Kelly saw me and said it first: “Are you OK?” I wasn’t. But I wasn’t about to fake it, either. Kelly Walsh comes from a big family of Irish Catholics in Montana, and she doesn’t take anything fake from anybody without calling them out on it. Instead of answering her I raised my glass for an air-clink and she hugged me before settling into the chair next to mine. Without looking up I told her I’d been looking at crime scene photos for three hours and she nodded in my peripheral vision. She knew just what I meant and she wasn’t about to ask questions. Likewise, I knew enough not to share the details because those are the kinds of things that can infect you. There’s information you want to share because it feels like it might somehow purge your memory, but you learn quickly that it doesn’t. So you don’t share, out of courtesy. Anyway I knew she already had plenty of old images and cases bouncing around in her own head. She was probably suppressing more than one of them at that very moment. So we talked about everything else for the next two hours.

When I finally got home, Randy was tucking the kids in bed and he came downstairs to find me seated at the kitchen table with a bottle of red wine and a glass. I wasn’t drinking it. I was just staring at it, remembering the day that I poured an entire bottle down the garbage disposal after finishing a particularly sickening case, because I realized I had turned to wine ten consecutive nights in a row. This was night number one, I thought. He grabbed another glass, poured himself one, and sat down. “So what’s going on?”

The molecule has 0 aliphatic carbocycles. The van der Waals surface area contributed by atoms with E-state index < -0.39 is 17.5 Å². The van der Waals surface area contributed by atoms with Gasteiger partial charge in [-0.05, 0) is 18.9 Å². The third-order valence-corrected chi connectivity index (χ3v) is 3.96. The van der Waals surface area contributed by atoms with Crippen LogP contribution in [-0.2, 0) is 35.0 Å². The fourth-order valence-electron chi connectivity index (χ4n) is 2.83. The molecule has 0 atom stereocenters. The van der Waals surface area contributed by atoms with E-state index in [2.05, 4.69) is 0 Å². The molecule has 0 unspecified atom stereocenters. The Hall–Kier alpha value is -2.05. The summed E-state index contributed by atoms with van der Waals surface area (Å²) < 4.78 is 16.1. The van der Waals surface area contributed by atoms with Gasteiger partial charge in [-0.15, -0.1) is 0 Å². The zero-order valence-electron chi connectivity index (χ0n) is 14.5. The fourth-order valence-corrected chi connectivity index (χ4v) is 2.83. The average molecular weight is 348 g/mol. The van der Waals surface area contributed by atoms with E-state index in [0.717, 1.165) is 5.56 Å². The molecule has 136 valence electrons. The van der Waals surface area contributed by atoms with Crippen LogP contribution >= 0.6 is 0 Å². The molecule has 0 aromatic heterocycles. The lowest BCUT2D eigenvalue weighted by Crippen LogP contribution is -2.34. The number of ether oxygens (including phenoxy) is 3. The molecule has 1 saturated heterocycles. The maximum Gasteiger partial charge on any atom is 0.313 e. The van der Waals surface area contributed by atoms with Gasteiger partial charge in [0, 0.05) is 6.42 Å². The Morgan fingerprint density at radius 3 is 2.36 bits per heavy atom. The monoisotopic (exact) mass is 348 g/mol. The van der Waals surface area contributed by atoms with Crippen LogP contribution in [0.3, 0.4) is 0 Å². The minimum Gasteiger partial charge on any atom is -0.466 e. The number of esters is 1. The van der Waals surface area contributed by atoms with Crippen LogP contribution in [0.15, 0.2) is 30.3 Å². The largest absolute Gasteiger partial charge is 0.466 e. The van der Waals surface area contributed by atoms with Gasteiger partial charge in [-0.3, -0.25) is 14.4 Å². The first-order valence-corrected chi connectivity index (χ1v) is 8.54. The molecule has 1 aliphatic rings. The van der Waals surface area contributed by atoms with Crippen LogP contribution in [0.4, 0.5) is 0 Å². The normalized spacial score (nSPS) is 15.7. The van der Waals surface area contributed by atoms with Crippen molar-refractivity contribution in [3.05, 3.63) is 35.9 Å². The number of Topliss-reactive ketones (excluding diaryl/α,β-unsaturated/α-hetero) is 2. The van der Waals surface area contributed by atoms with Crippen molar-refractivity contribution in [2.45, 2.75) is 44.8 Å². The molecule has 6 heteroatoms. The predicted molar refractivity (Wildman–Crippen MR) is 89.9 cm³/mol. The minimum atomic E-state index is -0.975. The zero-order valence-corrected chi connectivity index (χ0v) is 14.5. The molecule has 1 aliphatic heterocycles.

That shocked me a little.

It seems that over time (i.e. twenty years of marriage) when I’ve come home in a work-induced foul mood he has traditionally and successfully taken the “ignoring it till it goes away” strategy. But yet here he was, sipping wine and looking at me. It completely disarmed me.

So I did what I always do. I started talking. I told him about the bad man. I told him about the child, the blood, and the dead body. I told him about the interrogation and the police report and the autopsy. And then I told him the part that was bothering me. I told him the part that got to me. I told him the one thing that I wanted to purge. The one thing too many.

“Her hands looked like Sweet Pea’s.”

I buried my face in my hands, sobbing. I’d finally lost it, and a whole day’s worth of tension came out at once. That was it. I was identifying as the victim’s mother. I was feeling guilty but I wasn’t sure why. All the small-talk from happy hour, all the light-speed photo flipping, all the distracting office chit-chat … it all fell down at once.